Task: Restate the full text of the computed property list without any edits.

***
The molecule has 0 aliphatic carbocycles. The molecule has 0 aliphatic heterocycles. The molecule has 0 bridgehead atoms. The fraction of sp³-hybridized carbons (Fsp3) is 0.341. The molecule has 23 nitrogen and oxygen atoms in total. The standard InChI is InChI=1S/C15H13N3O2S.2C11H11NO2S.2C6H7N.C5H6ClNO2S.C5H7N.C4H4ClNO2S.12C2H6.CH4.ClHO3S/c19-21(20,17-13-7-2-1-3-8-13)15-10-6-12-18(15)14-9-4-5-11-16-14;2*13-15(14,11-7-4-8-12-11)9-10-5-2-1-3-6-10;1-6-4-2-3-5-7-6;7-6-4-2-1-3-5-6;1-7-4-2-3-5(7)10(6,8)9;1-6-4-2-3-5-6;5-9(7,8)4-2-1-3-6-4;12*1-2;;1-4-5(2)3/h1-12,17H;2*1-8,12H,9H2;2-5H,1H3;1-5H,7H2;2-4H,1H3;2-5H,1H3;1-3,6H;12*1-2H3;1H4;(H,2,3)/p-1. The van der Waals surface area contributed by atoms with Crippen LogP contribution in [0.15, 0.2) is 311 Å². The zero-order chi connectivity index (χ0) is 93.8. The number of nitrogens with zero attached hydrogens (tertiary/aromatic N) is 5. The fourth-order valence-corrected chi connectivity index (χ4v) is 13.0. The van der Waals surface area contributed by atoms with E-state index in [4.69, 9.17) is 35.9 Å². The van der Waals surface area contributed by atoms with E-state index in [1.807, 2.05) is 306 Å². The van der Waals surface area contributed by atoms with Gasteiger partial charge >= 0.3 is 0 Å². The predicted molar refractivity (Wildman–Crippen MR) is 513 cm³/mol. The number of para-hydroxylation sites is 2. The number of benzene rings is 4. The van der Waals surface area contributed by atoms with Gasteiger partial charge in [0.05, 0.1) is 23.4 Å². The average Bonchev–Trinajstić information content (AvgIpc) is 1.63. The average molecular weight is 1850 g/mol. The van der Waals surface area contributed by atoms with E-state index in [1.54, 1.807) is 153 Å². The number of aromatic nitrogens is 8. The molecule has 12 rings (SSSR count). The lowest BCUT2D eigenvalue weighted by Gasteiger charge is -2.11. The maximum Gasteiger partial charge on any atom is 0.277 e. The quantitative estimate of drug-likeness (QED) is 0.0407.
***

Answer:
The molecule has 0 aliphatic carbocycles. The molecule has 0 aliphatic heterocycles. The molecule has 0 bridgehead atoms. The fraction of sp³-hybridized carbons (Fsp3) is 0.341. The molecule has 23 nitrogen and oxygen atoms in total. The standard InChI is InChI=1S/C15H13N3O2S.2C11H11NO2S.2C6H7N.C5H6ClNO2S.C5H7N.C4H4ClNO2S.12C2H6.CH4.ClHO3S/c19-21(20,17-13-7-2-1-3-8-13)15-10-6-12-18(15)14-9-4-5-11-16-14;2*13-15(14,11-7-4-8-12-11)9-10-5-2-1-3-6-10;1-6-4-2-3-5-7-6;7-6-4-2-1-3-5-6;1-7-4-2-3-5(7)10(6,8)9;1-6-4-2-3-5-6;5-9(7,8)4-2-1-3-6-4;12*1-2;;1-4-5(2)3/h1-12,17H;2*1-8,12H,9H2;2-5H,1H3;1-5H,7H2;2-4H,1H3;2-5H,1H3;1-3,6H;12*1-2H3;1H4;(H,2,3)/p-1. The van der Waals surface area contributed by atoms with Crippen LogP contribution in [0.15, 0.2) is 311 Å². The zero-order chi connectivity index (χ0) is 93.8. The number of nitrogens with zero attached hydrogens (tertiary/aromatic N) is 5. The fourth-order valence-corrected chi connectivity index (χ4v) is 13.0. The van der Waals surface area contributed by atoms with E-state index in [4.69, 9.17) is 35.9 Å². The van der Waals surface area contributed by atoms with E-state index in [1.807, 2.05) is 306 Å². The van der Waals surface area contributed by atoms with Gasteiger partial charge >= 0.3 is 0 Å². The predicted molar refractivity (Wildman–Crippen MR) is 513 cm³/mol. The number of para-hydroxylation sites is 2. The number of benzene rings is 4. The van der Waals surface area contributed by atoms with Gasteiger partial charge in [0.05, 0.1) is 23.4 Å². The average Bonchev–Trinajstić information content (AvgIpc) is 1.63. The average molecular weight is 1850 g/mol. The van der Waals surface area contributed by atoms with E-state index in [1.54, 1.807) is 153 Å². The number of aromatic nitrogens is 8. The molecule has 12 rings (SSSR count). The lowest BCUT2D eigenvalue weighted by Gasteiger charge is -2.11. The maximum Gasteiger partial charge on any atom is 0.277 e. The quantitative estimate of drug-likeness (QED) is 0.0407.